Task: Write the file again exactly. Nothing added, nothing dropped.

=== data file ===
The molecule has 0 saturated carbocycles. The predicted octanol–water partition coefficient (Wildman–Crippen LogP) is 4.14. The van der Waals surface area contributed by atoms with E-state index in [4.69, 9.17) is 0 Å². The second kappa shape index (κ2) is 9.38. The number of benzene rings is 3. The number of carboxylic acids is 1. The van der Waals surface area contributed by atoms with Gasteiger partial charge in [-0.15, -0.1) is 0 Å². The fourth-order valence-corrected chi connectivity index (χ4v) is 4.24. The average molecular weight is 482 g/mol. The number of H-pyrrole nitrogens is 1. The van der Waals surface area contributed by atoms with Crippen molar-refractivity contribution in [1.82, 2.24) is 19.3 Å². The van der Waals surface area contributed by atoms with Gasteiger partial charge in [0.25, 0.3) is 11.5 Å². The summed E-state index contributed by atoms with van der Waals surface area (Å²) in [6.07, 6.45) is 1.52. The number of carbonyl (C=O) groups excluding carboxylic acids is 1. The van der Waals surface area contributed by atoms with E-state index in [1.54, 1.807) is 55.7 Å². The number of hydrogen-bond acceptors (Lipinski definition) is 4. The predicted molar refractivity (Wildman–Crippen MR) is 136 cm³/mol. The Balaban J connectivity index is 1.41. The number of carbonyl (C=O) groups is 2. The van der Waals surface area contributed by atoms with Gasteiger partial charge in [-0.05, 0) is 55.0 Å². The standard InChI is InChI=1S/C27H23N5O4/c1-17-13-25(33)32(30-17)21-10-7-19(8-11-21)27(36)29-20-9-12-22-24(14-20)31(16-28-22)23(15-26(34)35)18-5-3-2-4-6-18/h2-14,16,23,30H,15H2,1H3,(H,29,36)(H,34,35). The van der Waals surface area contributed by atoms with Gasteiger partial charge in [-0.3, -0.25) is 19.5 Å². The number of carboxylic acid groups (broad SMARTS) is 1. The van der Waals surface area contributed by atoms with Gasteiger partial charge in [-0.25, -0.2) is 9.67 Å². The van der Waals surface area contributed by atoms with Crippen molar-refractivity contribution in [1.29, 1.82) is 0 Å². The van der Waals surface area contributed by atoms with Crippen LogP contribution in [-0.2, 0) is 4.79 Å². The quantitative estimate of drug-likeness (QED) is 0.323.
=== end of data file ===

The molecule has 0 saturated carbocycles. The predicted octanol–water partition coefficient (Wildman–Crippen LogP) is 4.14. The van der Waals surface area contributed by atoms with E-state index in [4.69, 9.17) is 0 Å². The second kappa shape index (κ2) is 9.38. The number of benzene rings is 3. The number of carboxylic acids is 1. The van der Waals surface area contributed by atoms with Gasteiger partial charge in [-0.15, -0.1) is 0 Å². The fourth-order valence-corrected chi connectivity index (χ4v) is 4.24. The average molecular weight is 482 g/mol. The number of H-pyrrole nitrogens is 1. The van der Waals surface area contributed by atoms with Crippen molar-refractivity contribution in [1.82, 2.24) is 19.3 Å². The van der Waals surface area contributed by atoms with Gasteiger partial charge in [0.25, 0.3) is 11.5 Å². The summed E-state index contributed by atoms with van der Waals surface area (Å²) in [6.07, 6.45) is 1.52. The number of carbonyl (C=O) groups excluding carboxylic acids is 1. The van der Waals surface area contributed by atoms with E-state index in [1.54, 1.807) is 55.7 Å². The number of hydrogen-bond acceptors (Lipinski definition) is 4. The predicted molar refractivity (Wildman–Crippen MR) is 136 cm³/mol. The Balaban J connectivity index is 1.41. The number of carbonyl (C=O) groups is 2. The van der Waals surface area contributed by atoms with Gasteiger partial charge in [-0.05, 0) is 55.0 Å². The standard InChI is InChI=1S/C27H23N5O4/c1-17-13-25(33)32(30-17)21-10-7-19(8-11-21)27(36)29-20-9-12-22-24(14-20)31(16-28-22)23(15-26(34)35)18-5-3-2-4-6-18/h2-14,16,23,30H,15H2,1H3,(H,29,36)(H,34,35). The van der Waals surface area contributed by atoms with Gasteiger partial charge in [-0.3, -0.25) is 19.5 Å². The number of carboxylic acid groups (broad SMARTS) is 1. The van der Waals surface area contributed by atoms with Gasteiger partial charge in [-0.25, -0.2) is 9.67 Å². The van der Waals surface area contributed by atoms with Crippen molar-refractivity contribution in [1.29, 1.82) is 0 Å². The van der Waals surface area contributed by atoms with Crippen LogP contribution in [-0.2, 0) is 4.79 Å². The quantitative estimate of drug-likeness (QED) is 0.323.